In an article published today at The American Spectator, Acton Senior Editor Rev. Ben Johnson comments on the solemn centenary of the Russian communist revolutionary Vladimir Lenin’s ascendancy to power. Rev. Johnson notes the Russian Orthodox Church’s distaste for the symbolism of the late dictator’s body being prominently displayed in the Kremlin:
These century-old events continue to dominate the news in modern-day Russia, where leaders grapple with how to deal with one tangible legacy of the Marxist past: After his death in 1924 at the age of 53, Lenin’s corpse became the centerpiece of a gargantuan, pyramid-shaped mausoleum in Red Square, where he still lies in artificially preserved repose. Today, many would like his body, and his legacy, buried.
Christian leaders in the United States kicked off the latest row in a March 10 encyclical signed by the bishops of the Russian Orthodox Church Outside of Russia (ROCOR) about the solemn centenary. “We must not under any circumstances justify the actions of those responsible for the deadly revolution,” they wrote. “A symbol of reconciliation of the Russian nation with the Lord would be to rid Red Square of the remains of the main persecutor and executioner of the 20th century, and the destruction of monuments to him.”
Their words echo some inside Russia. The Elder Iliy (Nozdrin) of the historic Optina monastery, the confessor of Patriarch Kirill of Moscow and All Russia, called Lenin “a villain of villains” who “should have been long ago thrown out of the mausoleum. Through him the Lord does not grant us the full development of our Fatherland.” (Patriarch Kirill, while sympathetic, has been non-committal.) The priest of the Kazan Cathedral in Red Square, which looks down on Lenin’s tomb both literally and metaphysically, said the mummified presence “is a kind of brake on the movement of the country forward.”
Johnson notes that these Russian condemnations of Lenin see not only the preservation of his mausoleum as a bane to Red Square but, ultimately, all of Russia. They are not alone in their distaste, as there is a growing consensus for the dumping of Lenin’s body:
Burying the Bolshevik leader enjoys the support of the Chief Rabbi of Moscow, Berel Lazar, as well as multiple factions within the Duma, and a sturdy majority of citizens, according to numerous polls.
The big question mark is Vladimir Putin, who has sent a series of conflicting messages on the topic. In 2001, he opposed the burial for fear it would tell too many Russians that “they have worshipped false values.” In subsequent years, his close advisors Georgy Poltavchenko (a former KGB officer) and Vladimir Medinsky publicly raised the prospects of burial, apparently with Putin’s support. …
If Orthodox Christians are eager to bury Lenin, it is less an act of spite than of reciprocation. His decree of October 26, 1917 — one of the first acts of the atheistic Bolshevik regime — ordered the seizure of all church and monastic property for redistribution to “the whole people.” The great famine of 1921-22 — which killed five million people due, in part, to his collectivization of farm land during the time of “war communism” — would give him the excuse he needed.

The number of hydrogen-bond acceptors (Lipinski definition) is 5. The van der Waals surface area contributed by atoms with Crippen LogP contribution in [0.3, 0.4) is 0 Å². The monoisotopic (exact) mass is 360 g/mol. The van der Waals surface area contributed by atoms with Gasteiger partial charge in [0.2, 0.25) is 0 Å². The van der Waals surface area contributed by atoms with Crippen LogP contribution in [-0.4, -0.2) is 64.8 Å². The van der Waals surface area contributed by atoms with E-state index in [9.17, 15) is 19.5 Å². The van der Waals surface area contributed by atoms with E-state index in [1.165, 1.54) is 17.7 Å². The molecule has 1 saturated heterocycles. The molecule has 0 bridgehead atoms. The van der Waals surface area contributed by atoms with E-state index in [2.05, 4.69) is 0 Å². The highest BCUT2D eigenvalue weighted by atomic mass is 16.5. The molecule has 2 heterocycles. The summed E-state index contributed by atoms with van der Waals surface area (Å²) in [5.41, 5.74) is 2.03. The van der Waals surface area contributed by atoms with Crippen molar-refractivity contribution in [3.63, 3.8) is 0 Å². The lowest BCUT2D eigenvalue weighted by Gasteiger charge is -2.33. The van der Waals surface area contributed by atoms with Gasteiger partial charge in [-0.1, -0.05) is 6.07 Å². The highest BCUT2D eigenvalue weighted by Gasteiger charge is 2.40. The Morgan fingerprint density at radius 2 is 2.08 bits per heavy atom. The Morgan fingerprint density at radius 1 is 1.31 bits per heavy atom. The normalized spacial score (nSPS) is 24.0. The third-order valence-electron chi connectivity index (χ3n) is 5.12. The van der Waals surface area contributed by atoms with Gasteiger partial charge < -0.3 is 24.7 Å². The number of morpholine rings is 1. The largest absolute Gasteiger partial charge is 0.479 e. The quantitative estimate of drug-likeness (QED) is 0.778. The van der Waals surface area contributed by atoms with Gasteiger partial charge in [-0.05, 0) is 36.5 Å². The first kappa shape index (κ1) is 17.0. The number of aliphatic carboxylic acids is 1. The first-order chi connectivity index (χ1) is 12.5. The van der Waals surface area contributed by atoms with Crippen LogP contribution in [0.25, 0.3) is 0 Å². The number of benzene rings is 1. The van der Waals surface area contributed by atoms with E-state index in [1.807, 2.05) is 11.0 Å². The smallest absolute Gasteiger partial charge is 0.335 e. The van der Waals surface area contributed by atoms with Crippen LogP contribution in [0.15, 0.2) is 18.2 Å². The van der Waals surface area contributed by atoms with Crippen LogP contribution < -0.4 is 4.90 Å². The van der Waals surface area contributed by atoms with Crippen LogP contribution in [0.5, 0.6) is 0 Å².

In his conclusion, Rev. Johnson articulates that while the economic cost of preserving Lenin’s body can be calculated, the potential damage caused by the enshrinement of Lenin is incalculable. The errors of communism have had a profoundly negative effect on Russian history and so the burying of Lenin is not just the burying of a man, but the symbolic action of burying the Marxist ideals associated with Lenin:
Today, the economic cost to the Russian people of preserving Lenin’s ghoulish remains can be precisely denominated: 13 million rubles. Taxpayers spent that amount (approximately $198,000) last year to carry out the “biomedical work” to preserve “Lenin’s body as it looked in life.” His tomb is closed until April 16, as Lenin’s body undergoes two months of submersions in chemical solutions including formaldehyde, potassium acetate, hydrogen peroxide, and acetic acid solution, followed by injections to keep his cadaver looking supple.
The potential harm caused by Lenin’s continuing enshrinement, however, is incalculable. A 2015 psychological study found that nationally recognized heroes “may help people to understand the norms and values within society.” Lenin’s mausoleum serves, fittingly, as a perverse incentive for emulation.
There is precedent for Lenin’s removal from its place of honor. Josef Stalin’s remains were displayed next to Lenin’s from his death in 1953 until 1961, when Nikita Khrushchev ruled the arrangement “inappropriate.” Stalin is now buried in the Kremlin wall.
William Faulkner wrote — appropriately enough, in Requiem for a Nun — that “the past is never dead. It’s not even past.” But in this case, the detritus of a nation’s past can — and should — be buried in ignominy, denying Communism the capacity for a resurrection that it so fiercely denied.
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Image is public domain.